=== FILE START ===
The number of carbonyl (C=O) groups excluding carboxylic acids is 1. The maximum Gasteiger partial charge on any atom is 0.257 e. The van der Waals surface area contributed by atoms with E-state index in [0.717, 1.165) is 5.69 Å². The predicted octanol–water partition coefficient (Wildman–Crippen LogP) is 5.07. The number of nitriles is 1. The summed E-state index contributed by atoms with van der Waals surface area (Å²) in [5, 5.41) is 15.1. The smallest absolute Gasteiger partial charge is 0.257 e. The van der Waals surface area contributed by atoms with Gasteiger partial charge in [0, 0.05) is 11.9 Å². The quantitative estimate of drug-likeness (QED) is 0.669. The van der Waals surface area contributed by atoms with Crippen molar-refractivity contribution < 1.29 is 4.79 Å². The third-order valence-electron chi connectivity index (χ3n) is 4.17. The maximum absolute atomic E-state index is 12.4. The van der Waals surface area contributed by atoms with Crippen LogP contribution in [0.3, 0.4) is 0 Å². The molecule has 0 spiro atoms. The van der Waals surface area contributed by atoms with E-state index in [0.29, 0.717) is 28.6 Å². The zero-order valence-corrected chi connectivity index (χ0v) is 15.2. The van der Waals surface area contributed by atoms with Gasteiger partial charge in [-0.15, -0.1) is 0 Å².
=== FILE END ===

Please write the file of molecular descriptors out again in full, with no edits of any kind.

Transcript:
The number of carbonyl (C=O) groups excluding carboxylic acids is 1. The maximum Gasteiger partial charge on any atom is 0.257 e. The van der Waals surface area contributed by atoms with E-state index in [0.717, 1.165) is 5.69 Å². The predicted octanol–water partition coefficient (Wildman–Crippen LogP) is 5.07. The number of nitriles is 1. The summed E-state index contributed by atoms with van der Waals surface area (Å²) in [5, 5.41) is 15.1. The smallest absolute Gasteiger partial charge is 0.257 e. The van der Waals surface area contributed by atoms with Gasteiger partial charge in [0, 0.05) is 11.9 Å². The quantitative estimate of drug-likeness (QED) is 0.669. The van der Waals surface area contributed by atoms with Crippen molar-refractivity contribution < 1.29 is 4.79 Å². The third-order valence-electron chi connectivity index (χ3n) is 4.17. The maximum absolute atomic E-state index is 12.4. The van der Waals surface area contributed by atoms with Crippen LogP contribution in [0.3, 0.4) is 0 Å². The molecule has 0 spiro atoms. The van der Waals surface area contributed by atoms with E-state index in [0.29, 0.717) is 28.6 Å². The zero-order valence-corrected chi connectivity index (χ0v) is 15.2. The van der Waals surface area contributed by atoms with Gasteiger partial charge in [-0.15, -0.1) is 0 Å².